We didn’t even finish the Pipiwai Trail hike when it started pouring nonstop. After allowing us to enjoy spectacular views of Makahiku Falls, walk under protruding branches of the gigantic banyan tree, and tread through the bamboo forest, the rain stopped us in our tracks near Waimoku Falls. It was raining for the rest of the day.
With all our umbrellas and ponchos regretfully left in the car (not even a plastic bag to cover a camera) we had to head back.
This rainy part of Maui, however, harbors another must-see attraction – the Pools of Oheo, one of the most picturesque places in the Road to Hana area.
It may sound absurd, but the rainy season may be just the best time to go for a ride along the Road to Hana if you want to see massive, cascading waterfalls. The 80-foot Wailua Falls is located right off the highway. You can roll down the windows and enjoy it from the car without giving the rain even a slight chance to spoil your Road-to-Hana adventure.
If you are lucky and explore the area on a day with frequent “dry” windows in between rainy sessions, you can attempt a little hike. The 0.8-mile, out-and-back Wailua Trail takes you to a swimming pond at the base of the waterfall.
Out of all the beaches along the Road to Hana, I desperately wanted to see just two. Kaihalulu Beach or otherwise known as Red Sand Beach was one of them. As the name suggests, red sand covers the shore of a hidden cove located on Kaihalulu Bay.
Technically, the Road to Hana starts just here, at this beautiful, isolated location with rich history.
Wai’anapanapa State Park and Black Sand Beach
Nestled at the end of Wai’anapanapa Road off the Hana Highway, the state park boasts freshwater streams and glistering pools. But the main attraction here is Black Sand Beach. Yes, the sand is black indeed in this tiny part of the Hana Road area.
Many visitors of Maui long to see this natural phenomenon. So expect crowds. On the other hand, you may have the entire place to yourself on a day when the rain is heavy and unstoppable.
Hana Lava Tube
To the right off the Hana Road, along Ulaino Road, you will find another natural wonder. The Hana Lava Tube was formed by underground lava rivers some 960 years ago. This 0.5-mile, out-and-back trail is easy to walk through and takes approximately 40 minutes to complete.
Makapipi Falls makes your adventures along the Road to Hana extra special regardless whether the sun shines brightly or the rain pours unstoppably.
The waterfall plunges from a lava-rock chute, streams under a bridge, and drops into a blue pool.
NOTE: The Road of Hana has 56 bridges. 46 of them are one lane wide. So some traffic congestion is inevitable here.
Another roadside attraction, Hanawi Falls is an incredible destination to check out on a rainy day in the Hana Road region. A series of cascading waterfalls tumble over forested rocks into a swimming pond. On a sunny day, you may want to stay longer in this part of the road and cool down in the pool below.
TIP: The path down to the swimming pool can be slippery due to the frequent rains. So walk slowly and use caution.
A little gem along Ke’anae Road, Ke’anae Arboretum is famous for its rainbow eucalyptus grove. If the rain is not too heavy, be sure to walk through this gorgeous corner, sprinkled with tropical flowers and trees.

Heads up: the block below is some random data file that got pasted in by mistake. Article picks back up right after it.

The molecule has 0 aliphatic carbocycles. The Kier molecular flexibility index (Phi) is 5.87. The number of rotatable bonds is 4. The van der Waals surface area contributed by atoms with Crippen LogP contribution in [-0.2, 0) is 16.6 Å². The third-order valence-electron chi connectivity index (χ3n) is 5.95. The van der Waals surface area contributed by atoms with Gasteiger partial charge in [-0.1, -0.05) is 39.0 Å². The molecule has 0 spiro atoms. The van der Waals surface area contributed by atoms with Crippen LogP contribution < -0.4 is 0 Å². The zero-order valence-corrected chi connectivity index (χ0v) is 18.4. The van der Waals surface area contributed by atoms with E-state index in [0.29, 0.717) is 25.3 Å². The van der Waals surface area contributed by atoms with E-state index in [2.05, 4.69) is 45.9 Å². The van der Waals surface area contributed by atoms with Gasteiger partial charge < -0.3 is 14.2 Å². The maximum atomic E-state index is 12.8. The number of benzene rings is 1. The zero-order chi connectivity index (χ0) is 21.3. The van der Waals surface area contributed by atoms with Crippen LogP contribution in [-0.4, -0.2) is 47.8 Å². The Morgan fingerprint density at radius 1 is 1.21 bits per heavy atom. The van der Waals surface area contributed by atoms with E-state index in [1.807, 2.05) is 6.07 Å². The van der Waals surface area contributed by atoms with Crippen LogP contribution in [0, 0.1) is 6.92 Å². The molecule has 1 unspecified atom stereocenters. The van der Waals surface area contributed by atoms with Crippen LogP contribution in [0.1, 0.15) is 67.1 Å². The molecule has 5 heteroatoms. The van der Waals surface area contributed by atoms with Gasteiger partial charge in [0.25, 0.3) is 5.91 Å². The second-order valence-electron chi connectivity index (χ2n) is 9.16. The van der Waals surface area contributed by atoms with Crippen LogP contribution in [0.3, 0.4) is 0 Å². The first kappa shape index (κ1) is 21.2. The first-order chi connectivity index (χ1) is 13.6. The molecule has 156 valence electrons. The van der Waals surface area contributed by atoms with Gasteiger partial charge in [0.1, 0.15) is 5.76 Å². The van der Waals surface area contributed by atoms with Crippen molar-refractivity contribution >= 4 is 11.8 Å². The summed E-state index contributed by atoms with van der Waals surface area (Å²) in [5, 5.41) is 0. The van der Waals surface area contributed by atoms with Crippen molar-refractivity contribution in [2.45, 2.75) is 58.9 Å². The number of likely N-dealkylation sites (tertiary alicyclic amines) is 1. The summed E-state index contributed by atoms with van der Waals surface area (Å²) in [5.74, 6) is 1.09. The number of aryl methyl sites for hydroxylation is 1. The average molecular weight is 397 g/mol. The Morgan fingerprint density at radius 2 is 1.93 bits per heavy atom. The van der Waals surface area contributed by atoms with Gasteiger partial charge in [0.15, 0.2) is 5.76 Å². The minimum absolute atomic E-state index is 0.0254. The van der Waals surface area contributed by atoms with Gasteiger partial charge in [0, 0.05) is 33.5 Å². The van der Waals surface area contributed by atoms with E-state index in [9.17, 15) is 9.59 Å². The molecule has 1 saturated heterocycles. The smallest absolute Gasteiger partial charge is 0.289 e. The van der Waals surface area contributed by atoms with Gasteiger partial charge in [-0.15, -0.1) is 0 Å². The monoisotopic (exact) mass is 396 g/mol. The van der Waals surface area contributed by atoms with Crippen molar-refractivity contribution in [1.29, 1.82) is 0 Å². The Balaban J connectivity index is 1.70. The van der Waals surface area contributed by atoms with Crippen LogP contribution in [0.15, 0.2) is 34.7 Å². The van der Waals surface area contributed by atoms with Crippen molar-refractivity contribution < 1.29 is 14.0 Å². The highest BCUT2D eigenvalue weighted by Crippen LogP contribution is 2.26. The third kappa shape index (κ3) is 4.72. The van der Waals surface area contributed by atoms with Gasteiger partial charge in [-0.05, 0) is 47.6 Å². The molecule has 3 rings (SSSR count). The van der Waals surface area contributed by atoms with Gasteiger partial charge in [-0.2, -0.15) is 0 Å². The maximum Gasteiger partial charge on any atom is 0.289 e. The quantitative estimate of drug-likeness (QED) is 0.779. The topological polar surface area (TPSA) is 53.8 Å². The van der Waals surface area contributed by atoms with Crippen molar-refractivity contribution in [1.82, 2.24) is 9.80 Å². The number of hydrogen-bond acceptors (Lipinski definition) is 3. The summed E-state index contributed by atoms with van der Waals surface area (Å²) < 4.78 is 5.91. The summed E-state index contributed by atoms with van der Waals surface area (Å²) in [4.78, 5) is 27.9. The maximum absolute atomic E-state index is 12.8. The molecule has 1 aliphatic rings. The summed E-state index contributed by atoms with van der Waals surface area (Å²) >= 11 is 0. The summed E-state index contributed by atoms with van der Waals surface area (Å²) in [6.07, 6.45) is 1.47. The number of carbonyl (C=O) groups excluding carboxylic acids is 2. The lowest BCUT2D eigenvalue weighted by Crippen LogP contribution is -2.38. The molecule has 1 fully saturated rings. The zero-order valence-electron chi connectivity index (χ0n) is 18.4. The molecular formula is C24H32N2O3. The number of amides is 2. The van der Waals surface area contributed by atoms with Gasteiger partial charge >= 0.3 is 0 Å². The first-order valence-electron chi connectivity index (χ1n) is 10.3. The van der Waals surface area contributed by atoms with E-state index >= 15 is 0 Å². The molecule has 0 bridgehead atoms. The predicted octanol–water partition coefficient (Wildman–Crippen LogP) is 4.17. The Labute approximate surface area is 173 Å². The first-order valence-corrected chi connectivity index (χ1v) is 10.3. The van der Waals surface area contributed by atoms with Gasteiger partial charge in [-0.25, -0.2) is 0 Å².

Ho‘okipa Beach Park
The main reason why you want to end your rainy trip along the Road to Hana at Ho’okipa Beach Park, located 3 miles away from Paia, are sea turtles. These creatures are not afraid of the frequent showers the nature bestows on the area and can be often spotted resting on the beach.
Things to See and Do along the Road to Hana and the Back Road to Hana during the Rainy Season: Map
Things to Know before Driving the Road to Hana and the Backside Road to Hana
The Road of Hana is 64.4 miles long. It stretches from Kahului to the isolated town of Hana on the eastern side of Maui. Many travelers extend their trips, adding the Pipiwai Trail to their excursions.
Although the distance is relatively short, it takes approximately 2 hours 10 minutes to drive the entire route, packed with 620 curves and 59 bridges. The majority of these bridges are one way long. Traffic can be expected here, which further slows down the travels. Moreover, the Road to Hana may be slippery during and after the rain. Rockslides may happen.
Maui gets most of its rain from January through March. The eastern side of the island, home to the famous Road to Hana, receives heavy rainfalls throughout the year.
The Best Time to Visit
Aim at getting to your desired destination along the Road to Hana early in the morning, before 10 a.m. or later in the afternoon. During these times, fewer crowds flock to this side of Maui. You can see even fewer visitors exploring the natural wonders along the Hana Highway during the rainy season.
Summer is the busiest time to drive along both the Road to Hana and the Back Road to Hana. The influx of visitors decreased by the end of the season.
Pack for Rain
Pack a poncho or an umbrella along with a bottle of water before setting off on a hiking adventure along the Road to Hana. It’s a tropical jungle after all. And the rain is one of the most reliable friends of the lush greenery here.
In other words, it will rain in the Hana Road area the day you go. But if it’s not the rainy season, you can expect plenty of “dry” windows to explore the area on foot.
Is the Road to Hana Worth It?
Absolutely yes. The drive can be challenging due to the multiple winding turns and narrow bridges. But in the end, it’s one of the places you will remember for years to come.